What is the difference between buying produce from a certified farmers market or from a farm, farm stand or your local supermarket?
The difference is that a certified farmers market must abide by the strict regulations required by the Los Angeles County Department of Agricultural Commissioner (LA AG Dept.). Unless you actually see the fruit being picked from the tree or a vegetable being pulled from the ground, a certified farmers market is the only place where you’re guaranteed that your produce is harvested from a local certified farm.
Why should the consumer be concerned with this certification?
Today’s savvy consumers are more concerned than ever about where their food comes from and how it’s grown. While the origin of our produce hasn’t always been apparent to the discerning shopper, produce purchased at a certified farmers market can assure them that they are avoiding harmful chemicals to ensure a healthy diet.
What is certification and how does the certification affect the consumer?
While you may pay a little more for certified produce, you are not jeopardizing your health by ingesting pesticides or other chemicals. In order for a farmers market to be certified, a fee is paid to the LA AG Dept. for inspections, which are made at random times and without notice in order to ensure that all of the farmers selling in the market are certified.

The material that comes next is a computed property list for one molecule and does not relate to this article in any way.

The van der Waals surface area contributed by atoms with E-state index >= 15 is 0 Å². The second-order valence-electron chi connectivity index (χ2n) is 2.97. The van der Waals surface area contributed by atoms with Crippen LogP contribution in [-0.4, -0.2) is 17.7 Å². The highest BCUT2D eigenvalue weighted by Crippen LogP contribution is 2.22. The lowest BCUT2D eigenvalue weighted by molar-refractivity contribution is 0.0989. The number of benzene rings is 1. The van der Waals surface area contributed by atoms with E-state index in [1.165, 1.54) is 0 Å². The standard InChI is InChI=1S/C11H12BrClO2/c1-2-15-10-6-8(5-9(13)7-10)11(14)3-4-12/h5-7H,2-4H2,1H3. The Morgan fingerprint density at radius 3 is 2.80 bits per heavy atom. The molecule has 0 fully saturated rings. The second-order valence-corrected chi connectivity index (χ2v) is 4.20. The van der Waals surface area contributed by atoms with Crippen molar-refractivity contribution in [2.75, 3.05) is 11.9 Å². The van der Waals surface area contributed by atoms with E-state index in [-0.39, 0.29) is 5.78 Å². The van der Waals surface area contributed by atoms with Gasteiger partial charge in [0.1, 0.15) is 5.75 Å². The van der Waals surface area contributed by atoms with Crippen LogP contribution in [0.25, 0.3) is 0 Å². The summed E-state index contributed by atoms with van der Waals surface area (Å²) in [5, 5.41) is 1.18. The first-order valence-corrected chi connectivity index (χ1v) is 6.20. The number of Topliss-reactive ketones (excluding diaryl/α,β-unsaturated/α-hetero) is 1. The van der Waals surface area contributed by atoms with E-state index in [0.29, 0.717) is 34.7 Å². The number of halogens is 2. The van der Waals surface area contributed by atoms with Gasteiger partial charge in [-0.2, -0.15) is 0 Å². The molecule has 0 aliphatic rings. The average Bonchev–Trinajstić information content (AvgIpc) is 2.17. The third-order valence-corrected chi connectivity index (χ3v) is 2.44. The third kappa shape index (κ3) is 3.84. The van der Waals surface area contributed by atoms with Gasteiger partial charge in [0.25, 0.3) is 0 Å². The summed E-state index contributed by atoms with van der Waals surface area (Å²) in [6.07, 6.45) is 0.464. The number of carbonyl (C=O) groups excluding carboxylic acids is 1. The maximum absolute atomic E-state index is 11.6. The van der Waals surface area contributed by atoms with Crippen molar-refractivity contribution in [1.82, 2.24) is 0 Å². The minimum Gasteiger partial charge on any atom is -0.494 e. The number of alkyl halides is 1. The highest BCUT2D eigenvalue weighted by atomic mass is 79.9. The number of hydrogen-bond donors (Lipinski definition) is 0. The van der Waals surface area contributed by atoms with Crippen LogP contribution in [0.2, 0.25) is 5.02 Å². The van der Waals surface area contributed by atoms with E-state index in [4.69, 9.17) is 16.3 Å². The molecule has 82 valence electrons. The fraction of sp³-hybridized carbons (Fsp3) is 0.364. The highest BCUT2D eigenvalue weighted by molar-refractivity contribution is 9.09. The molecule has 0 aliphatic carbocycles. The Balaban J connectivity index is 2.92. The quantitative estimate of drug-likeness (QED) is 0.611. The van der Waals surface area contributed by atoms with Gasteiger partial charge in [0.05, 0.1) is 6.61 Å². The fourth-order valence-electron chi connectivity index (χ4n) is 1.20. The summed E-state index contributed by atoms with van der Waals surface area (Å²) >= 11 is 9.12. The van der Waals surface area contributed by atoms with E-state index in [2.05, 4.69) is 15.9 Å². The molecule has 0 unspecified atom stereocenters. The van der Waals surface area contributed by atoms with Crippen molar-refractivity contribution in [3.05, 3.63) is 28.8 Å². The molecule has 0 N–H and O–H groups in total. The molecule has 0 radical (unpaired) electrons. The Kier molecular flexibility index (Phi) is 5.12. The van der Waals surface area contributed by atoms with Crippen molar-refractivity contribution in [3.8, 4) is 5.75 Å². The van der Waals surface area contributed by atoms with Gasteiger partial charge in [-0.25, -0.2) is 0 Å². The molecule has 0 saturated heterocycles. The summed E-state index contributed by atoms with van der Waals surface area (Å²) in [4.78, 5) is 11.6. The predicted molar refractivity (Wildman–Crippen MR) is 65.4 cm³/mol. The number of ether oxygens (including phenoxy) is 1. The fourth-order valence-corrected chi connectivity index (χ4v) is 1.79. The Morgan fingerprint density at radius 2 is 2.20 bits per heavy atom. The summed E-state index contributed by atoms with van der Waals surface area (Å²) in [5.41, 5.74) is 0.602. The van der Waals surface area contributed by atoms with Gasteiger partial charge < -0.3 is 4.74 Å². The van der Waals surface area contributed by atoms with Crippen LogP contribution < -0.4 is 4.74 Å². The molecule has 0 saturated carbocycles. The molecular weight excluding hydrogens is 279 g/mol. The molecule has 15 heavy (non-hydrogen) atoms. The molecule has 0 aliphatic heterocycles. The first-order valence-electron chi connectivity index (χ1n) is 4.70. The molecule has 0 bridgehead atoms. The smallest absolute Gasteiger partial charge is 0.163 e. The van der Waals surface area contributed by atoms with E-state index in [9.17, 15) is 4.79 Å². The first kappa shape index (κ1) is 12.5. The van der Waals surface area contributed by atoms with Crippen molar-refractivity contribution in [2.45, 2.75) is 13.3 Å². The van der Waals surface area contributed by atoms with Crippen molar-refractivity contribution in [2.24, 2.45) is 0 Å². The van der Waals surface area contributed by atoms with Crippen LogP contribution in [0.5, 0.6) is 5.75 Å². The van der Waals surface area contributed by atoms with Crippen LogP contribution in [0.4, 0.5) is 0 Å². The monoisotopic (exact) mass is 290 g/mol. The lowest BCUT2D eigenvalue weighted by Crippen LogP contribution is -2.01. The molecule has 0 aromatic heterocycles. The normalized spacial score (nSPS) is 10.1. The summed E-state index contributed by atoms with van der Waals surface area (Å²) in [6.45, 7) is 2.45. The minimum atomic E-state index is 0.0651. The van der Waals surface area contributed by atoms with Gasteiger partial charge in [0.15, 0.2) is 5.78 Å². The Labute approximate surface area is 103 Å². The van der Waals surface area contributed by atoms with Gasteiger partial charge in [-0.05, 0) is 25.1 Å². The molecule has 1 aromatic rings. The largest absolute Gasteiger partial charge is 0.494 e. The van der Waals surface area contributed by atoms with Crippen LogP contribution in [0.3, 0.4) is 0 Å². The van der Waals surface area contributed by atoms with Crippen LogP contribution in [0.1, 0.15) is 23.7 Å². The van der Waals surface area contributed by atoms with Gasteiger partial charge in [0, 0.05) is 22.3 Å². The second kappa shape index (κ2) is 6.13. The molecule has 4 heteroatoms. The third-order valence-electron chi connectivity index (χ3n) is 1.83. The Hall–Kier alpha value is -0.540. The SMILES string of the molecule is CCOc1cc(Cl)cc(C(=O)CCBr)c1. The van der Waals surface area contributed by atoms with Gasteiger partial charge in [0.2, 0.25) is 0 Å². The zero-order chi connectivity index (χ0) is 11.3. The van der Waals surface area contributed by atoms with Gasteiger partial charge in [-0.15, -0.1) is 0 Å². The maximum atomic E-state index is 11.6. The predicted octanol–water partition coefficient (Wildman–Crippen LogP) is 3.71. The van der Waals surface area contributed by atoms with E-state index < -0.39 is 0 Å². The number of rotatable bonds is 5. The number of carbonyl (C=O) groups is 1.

If a farmers market is certified, it means all of the farmers selling in the market are also certified and inspected to ensure that the buyer is getting an authentic, locally grown product that has been picked directly by the grower.
For a farmer to be allowed to sell at a certified farmers market, he or she must also be certified through LA AG Dept. which inspects the farmer’s property and issues the certification. Certification documents must be posted in public view in their booth/ tent to confirm the farm’s good standing with the LA AG Dept.
If the farmer is selling an item not listed on the documents or out of its growing season, the farmers market management is required to discontinue the sale of the product. In addition, if the fruit or vegetable being sold isn’t up to standard, the farmers market management will remove the produce from the farmer’s tent or booth and the farmer will be penalized and receive a violation. If this is done too many times, the farmer’s documents will be revoked indefinitely by the LA AG Dept. In fact, the LA AG Department now requires farmers to state on their tent banners, “We grow what we sell.”
Debra Bianco, manager of the Malibu Farmers Market, requires her market assistant to do the same inspection that the official Agricultural Department inspector performs weekly.
“This is not a requirement of every farmers market but it has made the Malibu Farmers Market unique in that we have never been in violation with the LA AG Dept.,” Bianco said.
Editor’s note: This story has been updated to correct a spelling error.